Topics: Mars, NASA, Opportunity, Planetary Exploration, Spaceflight
NASA's Opportunity Mars rover was built to operate for just 90 days, but kept going for 15 years. NASA officially declared it dead on Wednesday, and its last message to scientists before it went dark eight months ago is getting a lot of attention.
The rover spent a decade and a half sending data bursts, not words, but according to science reporter Jacob Margolis, scientists at NASA said the last message they received from Opportunity effectively translated to, "My battery is low and it's getting dark."
The solar-powered rover was, in the end, doomed by a ferocious dust storm.
Flight controllers tried numerous times to make contact, and sent one final series of recovery commands Tuesday night along with one last wake-up song, Billie Holiday's "I'll Be Seeing You," in a somber exercise that brought tears to team members' eyes. There was no response from space, only silence.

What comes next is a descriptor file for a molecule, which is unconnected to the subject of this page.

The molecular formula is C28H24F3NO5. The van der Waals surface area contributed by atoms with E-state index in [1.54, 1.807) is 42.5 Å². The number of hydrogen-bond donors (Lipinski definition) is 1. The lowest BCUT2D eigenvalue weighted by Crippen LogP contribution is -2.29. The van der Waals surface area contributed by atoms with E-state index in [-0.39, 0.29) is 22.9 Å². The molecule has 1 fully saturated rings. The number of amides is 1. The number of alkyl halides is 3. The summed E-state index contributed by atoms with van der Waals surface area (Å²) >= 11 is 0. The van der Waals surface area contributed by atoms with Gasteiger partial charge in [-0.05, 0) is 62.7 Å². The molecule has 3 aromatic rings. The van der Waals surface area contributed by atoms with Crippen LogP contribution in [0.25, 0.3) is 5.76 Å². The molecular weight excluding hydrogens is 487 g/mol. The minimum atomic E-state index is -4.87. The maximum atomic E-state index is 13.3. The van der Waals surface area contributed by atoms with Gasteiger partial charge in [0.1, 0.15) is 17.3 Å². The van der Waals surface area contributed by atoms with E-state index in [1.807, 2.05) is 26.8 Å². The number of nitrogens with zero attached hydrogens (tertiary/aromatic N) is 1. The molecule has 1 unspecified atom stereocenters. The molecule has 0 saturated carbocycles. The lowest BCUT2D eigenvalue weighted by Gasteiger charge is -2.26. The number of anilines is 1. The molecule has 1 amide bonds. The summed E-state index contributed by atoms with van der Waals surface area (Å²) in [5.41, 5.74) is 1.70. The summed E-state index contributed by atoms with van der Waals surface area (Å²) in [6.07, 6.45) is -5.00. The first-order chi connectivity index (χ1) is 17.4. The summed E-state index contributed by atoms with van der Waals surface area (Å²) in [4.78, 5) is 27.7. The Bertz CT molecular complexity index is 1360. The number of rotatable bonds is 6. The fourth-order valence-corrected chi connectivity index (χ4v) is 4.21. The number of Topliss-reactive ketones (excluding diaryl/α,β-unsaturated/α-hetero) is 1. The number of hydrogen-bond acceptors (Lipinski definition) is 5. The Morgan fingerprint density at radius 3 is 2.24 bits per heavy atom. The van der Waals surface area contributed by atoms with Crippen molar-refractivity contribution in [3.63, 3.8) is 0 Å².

Thomas Zurbuchen, head of NASA's science missions, broke the news at what amounted to a funeral at the space agency's Jet Propulsion Laboratory in Pasadena, California, announcing the demise of "our beloved Opportunity."
ABC Chicago, Associated Press